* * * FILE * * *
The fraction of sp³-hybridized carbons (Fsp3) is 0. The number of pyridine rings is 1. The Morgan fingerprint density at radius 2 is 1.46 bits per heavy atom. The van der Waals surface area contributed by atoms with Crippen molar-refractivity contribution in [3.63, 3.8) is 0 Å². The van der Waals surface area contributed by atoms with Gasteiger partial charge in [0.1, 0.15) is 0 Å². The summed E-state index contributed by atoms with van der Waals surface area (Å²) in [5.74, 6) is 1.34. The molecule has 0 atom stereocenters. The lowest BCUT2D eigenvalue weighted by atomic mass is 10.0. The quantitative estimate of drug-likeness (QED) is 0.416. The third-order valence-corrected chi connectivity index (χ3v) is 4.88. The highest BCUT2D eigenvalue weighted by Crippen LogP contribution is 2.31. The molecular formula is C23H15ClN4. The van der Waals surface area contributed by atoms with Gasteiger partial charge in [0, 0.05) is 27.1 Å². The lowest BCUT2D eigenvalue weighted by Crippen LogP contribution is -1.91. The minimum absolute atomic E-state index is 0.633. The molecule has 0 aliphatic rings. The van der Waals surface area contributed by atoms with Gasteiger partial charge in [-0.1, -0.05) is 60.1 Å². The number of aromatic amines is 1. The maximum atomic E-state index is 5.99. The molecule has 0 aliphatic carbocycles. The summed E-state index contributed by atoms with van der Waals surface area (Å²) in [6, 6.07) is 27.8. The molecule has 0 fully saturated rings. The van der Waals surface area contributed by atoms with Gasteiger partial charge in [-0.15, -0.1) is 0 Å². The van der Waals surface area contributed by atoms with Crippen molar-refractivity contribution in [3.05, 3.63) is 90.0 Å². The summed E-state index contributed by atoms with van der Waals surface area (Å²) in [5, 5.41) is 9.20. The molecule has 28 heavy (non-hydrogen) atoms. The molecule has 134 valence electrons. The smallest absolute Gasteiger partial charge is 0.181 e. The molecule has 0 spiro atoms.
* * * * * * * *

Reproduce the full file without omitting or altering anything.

The fraction of sp³-hybridized carbons (Fsp3) is 0. The number of pyridine rings is 1. The Morgan fingerprint density at radius 2 is 1.46 bits per heavy atom. The van der Waals surface area contributed by atoms with Crippen molar-refractivity contribution in [3.63, 3.8) is 0 Å². The van der Waals surface area contributed by atoms with Gasteiger partial charge in [0.1, 0.15) is 0 Å². The summed E-state index contributed by atoms with van der Waals surface area (Å²) in [5.74, 6) is 1.34. The molecule has 0 atom stereocenters. The lowest BCUT2D eigenvalue weighted by atomic mass is 10.0. The quantitative estimate of drug-likeness (QED) is 0.416. The third-order valence-corrected chi connectivity index (χ3v) is 4.88. The highest BCUT2D eigenvalue weighted by Crippen LogP contribution is 2.31. The molecular formula is C23H15ClN4. The van der Waals surface area contributed by atoms with Gasteiger partial charge in [0, 0.05) is 27.1 Å². The lowest BCUT2D eigenvalue weighted by Crippen LogP contribution is -1.91. The minimum absolute atomic E-state index is 0.633. The molecule has 0 aliphatic rings. The van der Waals surface area contributed by atoms with Gasteiger partial charge in [-0.1, -0.05) is 60.1 Å². The number of aromatic amines is 1. The maximum atomic E-state index is 5.99. The molecule has 0 aliphatic carbocycles. The summed E-state index contributed by atoms with van der Waals surface area (Å²) in [6, 6.07) is 27.8. The molecule has 0 fully saturated rings. The van der Waals surface area contributed by atoms with Gasteiger partial charge in [-0.15, -0.1) is 0 Å². The van der Waals surface area contributed by atoms with Crippen molar-refractivity contribution in [3.05, 3.63) is 90.0 Å². The summed E-state index contributed by atoms with van der Waals surface area (Å²) in [5, 5.41) is 9.20. The molecule has 28 heavy (non-hydrogen) atoms. The molecule has 134 valence electrons. The smallest absolute Gasteiger partial charge is 0.181 e. The molecule has 0 spiro atoms.